Surviving the Holidays: An Introvert’s Guide
It happened in rapid succession. The emails landed with a resounding thud on my psyche today. “Hello Everyone, We’re thinking that for Thanksgiving…” and “I know it’s early, but we’d like to coordinate the family Christmas…”
I am an introvert. I find human contact only manageable in small doses, before I need to run away to a dark hidey-hole to process the interaction. Extended family celebrations, with the enforced captivity, doubly so.
If you’ve been reading this blog over the last few weeks, you know I’ve been finding my middle-aged spine. It’s a little angry and resentful and involves me inadvertently shouting “NO!” at random strangers. I’m usually not gracious about the holidays, but I suspect this year, it will be a torment unlike any I’ve ever known. Relationships will be permanently altered. Gifts will be taken back.
I’m trying to come up with a survival plan. I believe it involves duct tape and a plane ticket to anywhere else. Not as useful as you’d hoped, right?
Here’s some tips for surviving the holidays of the next couple of months.
Be picky about the time and place for celebration.
Have your holidays at a restaurant with a long wait list. That will force a reservation end time under an hour and 15 minutes. Perhaps if you’re lucky, your wait staff will be irritable and clumsy, which will make for an abbreviated, but entertaining meal.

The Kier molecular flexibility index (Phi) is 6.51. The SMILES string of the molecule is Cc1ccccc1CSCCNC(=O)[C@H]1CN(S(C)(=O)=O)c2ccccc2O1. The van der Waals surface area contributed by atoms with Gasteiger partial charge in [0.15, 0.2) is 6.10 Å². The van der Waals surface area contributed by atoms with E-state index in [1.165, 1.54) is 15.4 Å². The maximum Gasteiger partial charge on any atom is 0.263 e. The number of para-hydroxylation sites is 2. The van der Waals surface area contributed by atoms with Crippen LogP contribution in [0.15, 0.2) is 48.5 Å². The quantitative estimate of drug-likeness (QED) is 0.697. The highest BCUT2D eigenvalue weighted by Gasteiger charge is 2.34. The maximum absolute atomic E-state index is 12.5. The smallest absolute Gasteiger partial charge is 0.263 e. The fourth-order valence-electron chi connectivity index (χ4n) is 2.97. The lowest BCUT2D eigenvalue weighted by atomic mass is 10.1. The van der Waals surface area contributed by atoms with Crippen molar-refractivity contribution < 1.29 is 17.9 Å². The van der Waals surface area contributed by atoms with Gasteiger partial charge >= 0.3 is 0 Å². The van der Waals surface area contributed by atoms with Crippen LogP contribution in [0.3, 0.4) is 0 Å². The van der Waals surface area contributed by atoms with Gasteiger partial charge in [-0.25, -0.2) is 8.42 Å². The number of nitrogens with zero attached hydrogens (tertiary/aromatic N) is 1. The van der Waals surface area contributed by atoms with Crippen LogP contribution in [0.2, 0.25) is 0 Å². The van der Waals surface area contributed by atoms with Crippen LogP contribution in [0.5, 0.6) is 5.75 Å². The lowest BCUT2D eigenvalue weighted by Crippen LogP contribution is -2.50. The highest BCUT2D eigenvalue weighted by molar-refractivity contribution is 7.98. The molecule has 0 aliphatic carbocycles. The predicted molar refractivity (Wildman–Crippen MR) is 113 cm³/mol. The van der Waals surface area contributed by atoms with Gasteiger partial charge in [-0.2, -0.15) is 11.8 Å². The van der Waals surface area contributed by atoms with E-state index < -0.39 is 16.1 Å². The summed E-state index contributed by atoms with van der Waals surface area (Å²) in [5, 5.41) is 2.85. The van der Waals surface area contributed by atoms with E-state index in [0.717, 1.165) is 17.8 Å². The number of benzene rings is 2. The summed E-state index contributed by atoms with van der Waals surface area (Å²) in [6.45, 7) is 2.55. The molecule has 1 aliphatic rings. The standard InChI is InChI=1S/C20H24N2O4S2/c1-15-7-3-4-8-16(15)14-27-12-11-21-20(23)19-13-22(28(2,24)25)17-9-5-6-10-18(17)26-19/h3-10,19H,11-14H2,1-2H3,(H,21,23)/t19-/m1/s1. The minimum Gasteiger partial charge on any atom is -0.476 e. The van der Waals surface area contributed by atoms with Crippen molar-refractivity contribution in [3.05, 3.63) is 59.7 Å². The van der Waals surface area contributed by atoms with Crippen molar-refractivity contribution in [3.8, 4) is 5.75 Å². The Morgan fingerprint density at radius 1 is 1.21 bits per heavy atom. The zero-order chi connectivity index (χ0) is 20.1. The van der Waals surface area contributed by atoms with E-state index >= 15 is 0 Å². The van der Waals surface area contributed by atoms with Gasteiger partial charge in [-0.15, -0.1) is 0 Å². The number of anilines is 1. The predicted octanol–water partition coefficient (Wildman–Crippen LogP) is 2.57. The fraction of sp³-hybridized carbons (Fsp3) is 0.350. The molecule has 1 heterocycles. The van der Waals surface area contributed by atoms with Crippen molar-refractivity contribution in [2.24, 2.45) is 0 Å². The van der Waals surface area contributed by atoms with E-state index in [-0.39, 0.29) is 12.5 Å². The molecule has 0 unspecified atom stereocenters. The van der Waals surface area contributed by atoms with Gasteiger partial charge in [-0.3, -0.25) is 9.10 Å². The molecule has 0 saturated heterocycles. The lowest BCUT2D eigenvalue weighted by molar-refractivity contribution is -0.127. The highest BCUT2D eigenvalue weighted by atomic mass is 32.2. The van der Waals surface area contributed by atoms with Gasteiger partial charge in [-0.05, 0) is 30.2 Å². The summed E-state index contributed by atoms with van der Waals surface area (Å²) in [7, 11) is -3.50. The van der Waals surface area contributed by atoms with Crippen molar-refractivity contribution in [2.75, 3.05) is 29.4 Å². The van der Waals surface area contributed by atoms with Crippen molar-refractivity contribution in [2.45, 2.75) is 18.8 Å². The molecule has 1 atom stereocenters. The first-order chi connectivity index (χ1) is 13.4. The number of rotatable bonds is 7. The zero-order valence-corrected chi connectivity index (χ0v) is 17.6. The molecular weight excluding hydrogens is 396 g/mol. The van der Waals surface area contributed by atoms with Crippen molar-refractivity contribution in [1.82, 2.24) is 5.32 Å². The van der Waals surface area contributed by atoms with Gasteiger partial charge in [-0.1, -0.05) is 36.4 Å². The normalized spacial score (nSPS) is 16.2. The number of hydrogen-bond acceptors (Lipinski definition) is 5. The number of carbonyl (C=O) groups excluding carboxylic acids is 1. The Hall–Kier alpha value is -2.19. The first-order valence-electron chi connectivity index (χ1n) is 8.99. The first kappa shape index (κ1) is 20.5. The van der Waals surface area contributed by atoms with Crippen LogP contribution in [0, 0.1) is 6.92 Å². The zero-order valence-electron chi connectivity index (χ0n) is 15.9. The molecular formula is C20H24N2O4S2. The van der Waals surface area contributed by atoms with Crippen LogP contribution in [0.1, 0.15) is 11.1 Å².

If you must go to someone’s home, engage in passive-aggressive hostilities immediately upon entering the host’s house.
“Do you have slippers? I don’t want to get my socks dirty.”
“Maybe I’ll just hold onto my coat.”
“What’s that fish smell?”
Partake in uncomfortable family traditions with authenticity.
Random bossy relative: Let’s everyone go around the table and say what we’re thankful for.
Me: Um, I’ll go first.
Random bossy relative: Wonderful. Quiet everyone! Michelle will be starting us off.
Me: I’m grateful that I only have to see you wankers twice a year. I’m grateful that I already ate before I got to this salmonella-fest. I’m grateful that…what? What’s she crying about?
Reminisce, especially if there are newlyweds or out-of-town visitors.
“Remember that time when Aunt Betty’s sweet potato pie gave everyone the bends for days on end? Oh, would you look at that, I see you’re using the family recipe.”
“Didn’t you bring Cathy last year? She was really pretty. Who’s this one?”
“You’re looking good, Mitchell. That stint upstate did wonders for you. Did they ever find the body?”
Be boorishly entertaining.
Re-enact scenes from “Soylent Green” while walking around with the cheese cube tray.
Start a lively political discussion by calling everyone something+the word Nazi.
Insist that your child, who has just started playing the trombone, perform for everyone. Until he or she gets it right.
Make small children cry.
“I’m sure Santa won’t eat you if you are very, very good.”
“It just broke off! I’m sorry – I thought Barbie was supposed to bend that way.”
“Isn’t it sad that all the Lego people die at the end? Oh, I thought you’d already seen it.”
Make a discreet exit. Do not return.
“Let me get those extra presents out of the car.”
“Oh, it looks like we’re almost out of whipped cream. I’ll run out to the store and get some.”
“Where’s the bathroom?” It’s best if it’s on the first floor and has a window.
Administrative Note: The Green Study “What’s on the B Side of that 45?” Contest is revving up with some very thoughtful entries! You have until Sunday, December 7th, 2014, 12:00 pm (US Standard Central Time) to get your entry submitted.